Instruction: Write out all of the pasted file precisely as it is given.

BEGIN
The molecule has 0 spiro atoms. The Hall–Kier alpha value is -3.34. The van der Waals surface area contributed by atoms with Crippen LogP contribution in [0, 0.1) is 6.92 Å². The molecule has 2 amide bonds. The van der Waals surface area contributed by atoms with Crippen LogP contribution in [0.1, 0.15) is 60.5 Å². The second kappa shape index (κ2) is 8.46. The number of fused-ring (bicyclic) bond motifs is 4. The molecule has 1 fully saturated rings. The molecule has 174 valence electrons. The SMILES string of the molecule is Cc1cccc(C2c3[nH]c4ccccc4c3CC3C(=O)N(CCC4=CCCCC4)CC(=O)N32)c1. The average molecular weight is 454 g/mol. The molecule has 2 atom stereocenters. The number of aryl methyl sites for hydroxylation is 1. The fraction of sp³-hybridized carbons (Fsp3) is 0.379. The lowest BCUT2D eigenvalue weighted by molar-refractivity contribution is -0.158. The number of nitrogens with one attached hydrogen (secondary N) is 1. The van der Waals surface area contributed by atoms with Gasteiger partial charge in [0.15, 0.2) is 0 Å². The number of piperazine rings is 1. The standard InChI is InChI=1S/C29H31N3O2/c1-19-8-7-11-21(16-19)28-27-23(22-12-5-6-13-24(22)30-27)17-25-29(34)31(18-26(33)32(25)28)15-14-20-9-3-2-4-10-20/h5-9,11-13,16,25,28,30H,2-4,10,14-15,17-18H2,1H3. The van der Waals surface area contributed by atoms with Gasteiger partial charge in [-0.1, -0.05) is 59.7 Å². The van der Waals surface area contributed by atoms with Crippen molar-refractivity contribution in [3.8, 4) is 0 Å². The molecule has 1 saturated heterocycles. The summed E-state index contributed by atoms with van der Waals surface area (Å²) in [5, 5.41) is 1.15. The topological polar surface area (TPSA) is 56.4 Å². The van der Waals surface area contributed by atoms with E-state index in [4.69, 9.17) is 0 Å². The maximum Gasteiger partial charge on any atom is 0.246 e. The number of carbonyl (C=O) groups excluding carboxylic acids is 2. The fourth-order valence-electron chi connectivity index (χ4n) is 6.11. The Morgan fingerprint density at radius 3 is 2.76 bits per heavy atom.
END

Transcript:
The molecule has 0 spiro atoms. The Hall–Kier alpha value is -3.34. The van der Waals surface area contributed by atoms with Crippen LogP contribution in [0, 0.1) is 6.92 Å². The molecule has 2 amide bonds. The van der Waals surface area contributed by atoms with Crippen LogP contribution in [0.1, 0.15) is 60.5 Å². The second kappa shape index (κ2) is 8.46. The number of fused-ring (bicyclic) bond motifs is 4. The molecule has 1 fully saturated rings. The molecule has 174 valence electrons. The SMILES string of the molecule is Cc1cccc(C2c3[nH]c4ccccc4c3CC3C(=O)N(CCC4=CCCCC4)CC(=O)N32)c1. The average molecular weight is 454 g/mol. The molecule has 2 atom stereocenters. The number of aryl methyl sites for hydroxylation is 1. The fraction of sp³-hybridized carbons (Fsp3) is 0.379. The lowest BCUT2D eigenvalue weighted by molar-refractivity contribution is -0.158. The number of nitrogens with one attached hydrogen (secondary N) is 1. The van der Waals surface area contributed by atoms with Gasteiger partial charge in [0.15, 0.2) is 0 Å². The number of piperazine rings is 1. The standard InChI is InChI=1S/C29H31N3O2/c1-19-8-7-11-21(16-19)28-27-23(22-12-5-6-13-24(22)30-27)17-25-29(34)31(18-26(33)32(25)28)15-14-20-9-3-2-4-10-20/h5-9,11-13,16,25,28,30H,2-4,10,14-15,17-18H2,1H3. The van der Waals surface area contributed by atoms with Gasteiger partial charge in [-0.1, -0.05) is 59.7 Å². The van der Waals surface area contributed by atoms with Crippen molar-refractivity contribution in [3.8, 4) is 0 Å². The molecule has 1 saturated heterocycles. The summed E-state index contributed by atoms with van der Waals surface area (Å²) in [5, 5.41) is 1.15. The topological polar surface area (TPSA) is 56.4 Å². The van der Waals surface area contributed by atoms with E-state index in [4.69, 9.17) is 0 Å². The maximum Gasteiger partial charge on any atom is 0.246 e. The number of carbonyl (C=O) groups excluding carboxylic acids is 2. The fourth-order valence-electron chi connectivity index (χ4n) is 6.11. The Morgan fingerprint density at radius 3 is 2.76 bits per heavy atom.